The researchers call for ongoing observations and field studies to better understand the complicated dynamics in coastal systems, including additional human-caused changes such as land-use modification, waterway construction and wetland degradation. The work has implications for predictions on ocean acidification, global warming and climate change.

"Compared to the open ocean, we know less about the coastal ocean's carbon cycle even though it's right in front of us," said James Bauer, professor of evolution, ecology and organismal biology in Ohio State University's College of Arts and Sciences and lead author of the paper. "We just have to commit to increasing the number and types of coastal regions being studied."


'/>"/>

Contact: Andrea Boyle Tippett
aboyle@udel.edu
302-831-1421
University of Delaware
Source:Eurekalert  

Related biology news :

1. Grant supports Clemson study of coastal biodiversity
2. Coastal animals have their own tidal timer -- separate from the 24-hour body clock
3. Oceanographer Sylvia Earle kicks off Northeasterns Sustaining Coastal Cities Conference
4. Study finds maize in diets of people in coastal Peru dates to 5,000 years ago
5. Brown University scientists to discuss resilience of coastal communities at AAAS
6. Sustaining Coastal Cities Conference at Northeastern University
7. Preserve the services of mangroves -- Earths invaluable coastal forests, experts urge
8. Destroyed coastal habitats produce significant greenhouse gas
9. Clemson, Coastal Carolina universities to set hundreds of sensors in Savannah River
10. PSU study finds caffeinated coastal waters
11. Increasing levels of carbon dioxide in Arctic coastal seas
Post Your Comments:
*Name:
*Comment:
*Email:
Related Image:
Coastal sea change
(Date:11/22/2016)... 22, 2016 According to the new market research ... Face, Vein, Signature, Voice), Multi-Factor), Component (Hardware and Software), Function (Contact and ... the market is expected to grow from USD 10.74 Billion in 2015 ... between 2016 and 2022. Continue Reading ... ...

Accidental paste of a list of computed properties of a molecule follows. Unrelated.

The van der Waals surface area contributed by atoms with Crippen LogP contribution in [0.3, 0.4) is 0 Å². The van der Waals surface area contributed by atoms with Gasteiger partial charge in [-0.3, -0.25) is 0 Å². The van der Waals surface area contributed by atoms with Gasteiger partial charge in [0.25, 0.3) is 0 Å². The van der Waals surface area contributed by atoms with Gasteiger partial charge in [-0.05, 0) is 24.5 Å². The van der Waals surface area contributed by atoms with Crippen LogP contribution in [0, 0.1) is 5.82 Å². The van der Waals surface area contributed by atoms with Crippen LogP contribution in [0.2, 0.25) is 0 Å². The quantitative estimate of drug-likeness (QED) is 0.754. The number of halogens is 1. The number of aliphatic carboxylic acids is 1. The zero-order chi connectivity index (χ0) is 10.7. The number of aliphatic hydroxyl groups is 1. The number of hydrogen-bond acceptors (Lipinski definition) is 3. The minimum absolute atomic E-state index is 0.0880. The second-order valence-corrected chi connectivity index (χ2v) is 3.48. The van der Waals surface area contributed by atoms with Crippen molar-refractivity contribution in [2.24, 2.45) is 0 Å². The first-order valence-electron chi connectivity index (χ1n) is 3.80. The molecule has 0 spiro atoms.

(Date:11/17/2016)... 2016 Global Market Watch: Primarily supported ... Population-Based Banks and Academics) market is to witness a value ... shows the highest Compounded Annual Growth Rate (CAGR) of 10.75% ... the analysis period 2014-2020. North America ... by Europe at 9.56% respectively. ...
(Date:11/15/2016)... Research and Markets has announced the addition of the ... their offering. ... The global bioinformatics market ... 6.21 Billion in 2016, growing at a CAGR of 21.1% during ... is driven by the growing demand for nucleic acid and protein ...
Breaking Biology News(10 mins):
(Date:11/30/2016)... , Nov. 30, 2016   Merck , ... it has entered into a set of agreements with ... for Merck,s collection of genetic reagents such as CRISPR ... Evotec,s screening expertise offers an accelerated pathway to explore ... starts with the identification of new targets, a process ...
(Date:11/30/2016)... Woburn, MA (PRWEB) , ... November 30, 2016 ... ... broadband light sources for advanced technology applications, introduces the 5th generation, ultra-bright, Laser-Driven ... the highly successful Laser-Driven Light Source (LDLS™) technology, the EQ-77 offers higher radiance ...
(Date:11/30/2016)... , ... November 30, 2016 , ... On 28 November ... symbols for four elements: nihonium (Nh), moscovium (Mc), tennessine (Ts), and oganesson (Og), ... public review, the names earlier proposed by the discoverers have been approved by the ...
(Date:11/30/2016)... ... November 30, 2016 , ... ProMIS Neurosciences (“ProMIS” or the ... diseases, today announced that all five of its validated monoclonal antibody (mAb) therapeutic ... toxic, prion-like forms of Amyloid beta (Aß) in vitro. , “We previously demonstrated ...
Breaking Biology Technology: